Vladimir Putin has warned that he's ready for another Cuban Missile Crisis if America should invite it, as tensions between the U.S. and Russia continue to escalate.
“They (the tensions) are not a reason to ratchet up confrontation to the levels of the Cuban Missile Crisis in the 1960s. In any case that’s not what we want,” Putin reportedly told Russian media late on Wednesday. “If someone wants that, well OK they are welcome. I have set out today what that would mean. Let them count (the missile flight times).”
The statement serves to support the claims Putin made during his state of the union address earlier on Wednesday that Russia would aim hypersonic missiles at the United States if we were to deploy intermediate-range missiles in Europe.
Of his own admission, tensions have not yet reached the chaos of the Cuban Missile Crisis, but Putin doesn't appear to be shying away from the potential of a new international clash.
The Cuban Missile Crisis was a nerve-wracking 13-day standoff between the United States and the Soviet Union in 1962 when nuclear Soviet missiles were installed in Cuba, just 90 miles away from U.S. soil. At the time, Fidel Castro had aligned himself with Soviet powers and relied heavily on their aid for economic and military support. The crisis ended when Russia agreed to remove the missiles in exchange for the United States' promise not to invade Cuba, and President John F. Kennedy secretly conspired to remove U.S. missiles in Turkey.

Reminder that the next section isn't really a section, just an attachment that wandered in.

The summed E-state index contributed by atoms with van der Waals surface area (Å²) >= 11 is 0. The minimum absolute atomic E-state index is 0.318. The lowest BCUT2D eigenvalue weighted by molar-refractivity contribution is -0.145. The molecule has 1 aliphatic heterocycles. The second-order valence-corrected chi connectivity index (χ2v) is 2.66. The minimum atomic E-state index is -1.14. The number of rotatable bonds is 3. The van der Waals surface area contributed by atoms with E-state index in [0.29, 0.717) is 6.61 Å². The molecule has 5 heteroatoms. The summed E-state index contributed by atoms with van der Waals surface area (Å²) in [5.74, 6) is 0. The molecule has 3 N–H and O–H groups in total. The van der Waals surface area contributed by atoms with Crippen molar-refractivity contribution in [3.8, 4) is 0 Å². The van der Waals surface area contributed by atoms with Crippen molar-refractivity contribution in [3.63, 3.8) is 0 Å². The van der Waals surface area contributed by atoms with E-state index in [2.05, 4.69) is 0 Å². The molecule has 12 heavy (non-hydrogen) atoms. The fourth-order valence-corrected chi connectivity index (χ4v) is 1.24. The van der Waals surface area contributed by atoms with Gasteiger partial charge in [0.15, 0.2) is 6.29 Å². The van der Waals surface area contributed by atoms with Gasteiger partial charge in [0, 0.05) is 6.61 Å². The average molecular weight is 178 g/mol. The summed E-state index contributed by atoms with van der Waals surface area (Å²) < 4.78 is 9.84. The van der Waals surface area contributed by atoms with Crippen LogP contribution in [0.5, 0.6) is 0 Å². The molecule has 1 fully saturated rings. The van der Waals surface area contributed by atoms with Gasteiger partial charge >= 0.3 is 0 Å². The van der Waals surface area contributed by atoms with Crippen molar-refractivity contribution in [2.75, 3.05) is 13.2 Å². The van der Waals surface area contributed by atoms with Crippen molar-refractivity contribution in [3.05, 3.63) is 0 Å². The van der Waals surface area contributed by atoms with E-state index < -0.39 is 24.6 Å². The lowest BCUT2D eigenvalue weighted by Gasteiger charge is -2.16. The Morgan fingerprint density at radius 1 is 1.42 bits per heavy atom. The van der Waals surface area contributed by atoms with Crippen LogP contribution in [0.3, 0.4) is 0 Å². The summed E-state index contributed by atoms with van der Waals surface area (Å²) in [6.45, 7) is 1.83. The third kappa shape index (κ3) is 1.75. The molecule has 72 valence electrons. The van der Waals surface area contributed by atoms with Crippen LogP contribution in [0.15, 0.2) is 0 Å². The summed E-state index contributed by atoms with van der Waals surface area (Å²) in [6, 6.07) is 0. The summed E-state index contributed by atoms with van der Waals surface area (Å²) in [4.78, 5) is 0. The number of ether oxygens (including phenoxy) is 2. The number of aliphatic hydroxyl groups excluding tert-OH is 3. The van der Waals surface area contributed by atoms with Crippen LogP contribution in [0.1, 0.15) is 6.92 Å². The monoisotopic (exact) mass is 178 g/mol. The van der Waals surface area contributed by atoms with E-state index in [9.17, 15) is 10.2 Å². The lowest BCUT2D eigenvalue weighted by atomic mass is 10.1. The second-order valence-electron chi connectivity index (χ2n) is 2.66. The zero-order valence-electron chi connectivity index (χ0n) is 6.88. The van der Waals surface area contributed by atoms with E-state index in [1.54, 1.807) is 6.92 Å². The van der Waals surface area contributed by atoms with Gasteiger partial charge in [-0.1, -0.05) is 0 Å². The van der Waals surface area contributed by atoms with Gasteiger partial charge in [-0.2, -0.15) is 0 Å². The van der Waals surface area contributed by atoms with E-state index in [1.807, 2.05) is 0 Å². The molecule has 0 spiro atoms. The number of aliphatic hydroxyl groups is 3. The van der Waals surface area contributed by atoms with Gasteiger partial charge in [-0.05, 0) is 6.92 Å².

Nuclear threats between the United States and Russia have been revived amid the dissolution of the Intermediate-Range Nuclear Forces treaty, which the United States and Russia have both exited in recent months. A series of he-said-she-said has seen the United States claim Russia violated the treaty, prompting the choice to exit, while Russia claims the United States violated the pact for years.
President Putin claims that Russia's new Zircon missiles fly at nine times the speed of sound and have a range of 620 miles.
“(We’re talking about) naval delivery vehicles: submarines or surface ships. And we can put them, given the speed and range (of our missiles)... in neutral waters. Plus they are not stationary, they move and they will have to find them,” he said.
“It (the calculation) would not be in their favor, at least as things stand today. That’s for sure,” he continued.
Fox News' Bradford Betz and Reuters contributed to this report.